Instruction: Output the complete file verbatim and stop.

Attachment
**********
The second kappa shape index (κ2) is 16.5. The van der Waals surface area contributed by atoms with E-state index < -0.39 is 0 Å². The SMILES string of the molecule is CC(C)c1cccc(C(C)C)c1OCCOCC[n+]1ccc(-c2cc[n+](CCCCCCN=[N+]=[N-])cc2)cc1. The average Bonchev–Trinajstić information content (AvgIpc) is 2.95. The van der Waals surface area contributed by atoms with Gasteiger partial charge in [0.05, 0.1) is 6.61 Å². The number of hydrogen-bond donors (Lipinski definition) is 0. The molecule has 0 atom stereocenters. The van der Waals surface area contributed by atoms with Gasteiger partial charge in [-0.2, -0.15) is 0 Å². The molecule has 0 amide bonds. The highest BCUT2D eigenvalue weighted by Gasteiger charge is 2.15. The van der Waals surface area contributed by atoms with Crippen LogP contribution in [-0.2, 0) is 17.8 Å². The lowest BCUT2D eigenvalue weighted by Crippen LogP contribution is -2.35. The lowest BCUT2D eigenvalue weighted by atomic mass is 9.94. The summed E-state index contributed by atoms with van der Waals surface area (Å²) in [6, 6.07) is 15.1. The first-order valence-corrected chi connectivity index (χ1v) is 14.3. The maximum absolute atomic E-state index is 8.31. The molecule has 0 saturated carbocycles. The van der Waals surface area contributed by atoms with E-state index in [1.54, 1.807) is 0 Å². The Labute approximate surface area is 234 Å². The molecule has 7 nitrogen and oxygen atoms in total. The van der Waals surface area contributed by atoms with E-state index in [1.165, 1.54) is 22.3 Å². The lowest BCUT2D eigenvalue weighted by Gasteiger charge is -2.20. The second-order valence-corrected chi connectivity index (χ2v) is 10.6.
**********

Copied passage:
The second kappa shape index (κ2) is 16.5. The van der Waals surface area contributed by atoms with E-state index < -0.39 is 0 Å². The SMILES string of the molecule is CC(C)c1cccc(C(C)C)c1OCCOCC[n+]1ccc(-c2cc[n+](CCCCCCN=[N+]=[N-])cc2)cc1. The average Bonchev–Trinajstić information content (AvgIpc) is 2.95. The van der Waals surface area contributed by atoms with Gasteiger partial charge in [0.05, 0.1) is 6.61 Å². The number of hydrogen-bond donors (Lipinski definition) is 0. The molecule has 0 atom stereocenters. The van der Waals surface area contributed by atoms with Gasteiger partial charge in [-0.2, -0.15) is 0 Å². The molecule has 0 amide bonds. The highest BCUT2D eigenvalue weighted by Gasteiger charge is 2.15. The van der Waals surface area contributed by atoms with Crippen LogP contribution in [-0.2, 0) is 17.8 Å². The lowest BCUT2D eigenvalue weighted by Crippen LogP contribution is -2.35. The lowest BCUT2D eigenvalue weighted by atomic mass is 9.94. The summed E-state index contributed by atoms with van der Waals surface area (Å²) in [6, 6.07) is 15.1. The first-order valence-corrected chi connectivity index (χ1v) is 14.3. The maximum absolute atomic E-state index is 8.31. The molecule has 0 saturated carbocycles. The van der Waals surface area contributed by atoms with E-state index in [1.54, 1.807) is 0 Å². The Labute approximate surface area is 234 Å². The molecule has 7 nitrogen and oxygen atoms in total. The van der Waals surface area contributed by atoms with E-state index in [1.165, 1.54) is 22.3 Å². The lowest BCUT2D eigenvalue weighted by Gasteiger charge is -2.20. The second-order valence-corrected chi connectivity index (χ2v) is 10.6.